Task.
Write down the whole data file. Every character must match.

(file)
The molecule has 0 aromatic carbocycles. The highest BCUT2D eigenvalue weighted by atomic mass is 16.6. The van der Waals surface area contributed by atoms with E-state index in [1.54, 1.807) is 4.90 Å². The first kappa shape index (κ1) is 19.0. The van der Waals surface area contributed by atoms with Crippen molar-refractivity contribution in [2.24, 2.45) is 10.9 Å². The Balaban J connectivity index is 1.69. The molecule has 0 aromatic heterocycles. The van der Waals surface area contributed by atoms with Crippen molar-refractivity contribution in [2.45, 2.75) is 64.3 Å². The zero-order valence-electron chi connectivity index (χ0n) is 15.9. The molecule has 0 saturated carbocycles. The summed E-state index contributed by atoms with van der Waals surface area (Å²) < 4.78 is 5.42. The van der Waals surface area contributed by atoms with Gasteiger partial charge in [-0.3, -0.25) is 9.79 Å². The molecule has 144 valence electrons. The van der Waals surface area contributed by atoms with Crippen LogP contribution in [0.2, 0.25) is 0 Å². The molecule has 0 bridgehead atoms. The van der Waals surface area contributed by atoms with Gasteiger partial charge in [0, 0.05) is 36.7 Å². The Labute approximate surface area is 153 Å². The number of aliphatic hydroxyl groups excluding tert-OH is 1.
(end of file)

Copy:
The molecule has 0 aromatic carbocycles. The highest BCUT2D eigenvalue weighted by atomic mass is 16.6. The van der Waals surface area contributed by atoms with E-state index in [1.54, 1.807) is 4.90 Å². The first kappa shape index (κ1) is 19.0. The van der Waals surface area contributed by atoms with Crippen molar-refractivity contribution in [2.24, 2.45) is 10.9 Å². The Balaban J connectivity index is 1.69. The molecule has 0 aromatic heterocycles. The van der Waals surface area contributed by atoms with Crippen molar-refractivity contribution in [2.45, 2.75) is 64.3 Å². The zero-order valence-electron chi connectivity index (χ0n) is 15.9. The molecule has 0 saturated carbocycles. The summed E-state index contributed by atoms with van der Waals surface area (Å²) < 4.78 is 5.42. The van der Waals surface area contributed by atoms with Gasteiger partial charge in [-0.3, -0.25) is 9.79 Å². The molecule has 144 valence electrons. The van der Waals surface area contributed by atoms with Crippen LogP contribution in [0.2, 0.25) is 0 Å². The molecule has 0 bridgehead atoms. The van der Waals surface area contributed by atoms with Gasteiger partial charge in [0, 0.05) is 36.7 Å². The Labute approximate surface area is 153 Å². The number of aliphatic hydroxyl groups excluding tert-OH is 1.